The entertainment industry is becoming more and more digital with each passing day. From streaming platforms like YouTube and Netflix for visual content to audio streaming and distribution platforms like Spotify and iTunes, the digital age is here to stay, bringing with it the need for artistes and creators to adapt.
ChoKoLAATe magazine in partnership with the Nawaloka College of Higher Studies (NCHE) invited a select group of musicians and producers to share their insights and strategies on how aspiring artistes can create quality music and become successful musicians and producers within the context of the digital age.
The webinar took place on 27 June and was moderated by singer, metal vocalist, and songwriter Shehara Jayathilleke, who consulted with rapper, producer, vocalist, and beatboxer Costa; TV Derana Head of Digital Arm Janeeth Rodrigo; producer and songwriter Sasith Gamage, also known as iClown; and producer and songwriter Hibshi.
The discussion commenced with the panel commenting on how aspiring artistes need to put a lot of time and effort into mastering their crafts, adding that the most important thing an aspiring artiste need is being consistent and dedicated to developing the right level of skill to be able to compete locally and globally. The panel also commented on how high-quality equipment and software don’t guarantee quality but skill does, and that good music, like any other form of creative content, will always make a mark for itself.
Rodrigo, who also serves as the General Manager of IdeaHell, Sri Lanka’s first YouTube creator space and multi-channel network (MCN), shared that music, like any other art form, needs to be monetised to keep artistes creating, if for nothing else, also noting that musicians should think like content creators in order to make an impact and be able to effectively monetise their music or content.
He also explained how monetisation of content through platforms like YouTube and even Facebook (who has recently announced plans for monetising Facebook content) worked and that many creators find themselves locked into agreements and contracts with platforms and MCNs that limit how they can use their own content as well as how much money they can earn from it. Rodrigo also explained that in the wake of the pandemic, Sri Lanka’s online community has grown massively and that in the coming months and next year, the potential to monetise content for the Sri Lankan market would be huge, not just in terms of making money through advertisements and similar, but also in being able to convince customers to make purchases online.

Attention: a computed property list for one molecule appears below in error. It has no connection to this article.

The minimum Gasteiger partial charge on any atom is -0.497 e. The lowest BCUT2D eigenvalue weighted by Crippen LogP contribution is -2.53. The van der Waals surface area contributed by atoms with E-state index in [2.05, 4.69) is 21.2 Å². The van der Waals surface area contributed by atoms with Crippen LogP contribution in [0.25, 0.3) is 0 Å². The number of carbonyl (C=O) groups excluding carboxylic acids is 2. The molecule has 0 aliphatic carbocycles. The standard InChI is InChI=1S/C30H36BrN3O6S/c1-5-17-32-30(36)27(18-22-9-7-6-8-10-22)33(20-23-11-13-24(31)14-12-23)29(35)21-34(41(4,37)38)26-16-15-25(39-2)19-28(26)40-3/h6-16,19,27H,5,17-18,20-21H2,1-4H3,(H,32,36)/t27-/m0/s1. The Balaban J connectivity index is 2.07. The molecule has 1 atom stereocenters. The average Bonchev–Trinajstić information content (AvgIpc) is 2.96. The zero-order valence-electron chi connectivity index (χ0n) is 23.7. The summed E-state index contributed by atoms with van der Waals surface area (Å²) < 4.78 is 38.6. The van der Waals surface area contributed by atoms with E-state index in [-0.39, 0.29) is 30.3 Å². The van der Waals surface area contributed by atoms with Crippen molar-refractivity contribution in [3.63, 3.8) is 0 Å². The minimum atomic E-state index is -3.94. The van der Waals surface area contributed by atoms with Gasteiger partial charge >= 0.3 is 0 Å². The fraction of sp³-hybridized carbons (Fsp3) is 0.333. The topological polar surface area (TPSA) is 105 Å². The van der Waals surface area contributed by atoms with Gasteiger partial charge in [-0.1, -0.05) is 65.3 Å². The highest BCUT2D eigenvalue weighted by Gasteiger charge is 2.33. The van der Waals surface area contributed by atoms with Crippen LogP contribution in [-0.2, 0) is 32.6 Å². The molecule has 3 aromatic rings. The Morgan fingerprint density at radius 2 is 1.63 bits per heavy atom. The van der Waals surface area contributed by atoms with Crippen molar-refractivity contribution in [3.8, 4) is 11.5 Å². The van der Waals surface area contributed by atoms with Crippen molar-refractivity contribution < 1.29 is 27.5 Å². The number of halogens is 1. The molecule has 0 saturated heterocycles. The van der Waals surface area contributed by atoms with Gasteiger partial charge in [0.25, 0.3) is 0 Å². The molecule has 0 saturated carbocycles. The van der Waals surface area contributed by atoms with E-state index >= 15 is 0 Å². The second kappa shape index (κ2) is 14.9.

The panel also discussed the challenges faced by local musicians in making a mark in the digital music industry, which is dominated by English music with non-English music being at a disadvantage when gaining traction.
Costa explained that an effective strategy for aspiring, independent artistes looking to make their music known is through leveraging platforms like YouTube for exposure and using Youtube to drive listeners to other channels like your own website, Spotify, and iTunes where music can be purchased. He also noted that for musicians, YouTube is not a very effective money-making platform because music content is short – typically being about three minutes long – and doesn’t lend well to monetisation on a video-driven platform like YouTube.
Jayathilleke explained how there’s room in the local music market for labels like her own online label “Shehara – Sri Lankan Music” that allows local artistes to sell their music locally and receive payments and royalties easily.
This is a problem with international labels, where artistes often find themselves unable to access their royalties because of payment methods that are not available in Sri Lanka as well as not being able to collect maximum royalties because of commissions and similar deductions.
The panel also noted that international and larger labels did give artistes very effective channels to promote their work and provide support to artistes when their work is stolen or misused.
Furthermore, they discussed Intellectual Property (IP) laws in Sri Lanka and the lack of comprehensive laws that protect creative content like music. Rodrigo commented that Sri Lanka is making positive advances in this regard, with services available for those who have had their IP violated, like the Sri Lanka Computer Emergency Readiness Team (SLCERT).
Overall, the panel stressed the importance of Sri Lanka’s aspiring artistes to focus on quality above all, and that once consistent quality has been achieved, exposure, numbers and success will follow.
The panel also encouraged the Sri Lankan community to support local artists by investing in them as well as purchasing music and merchandise by local artistes.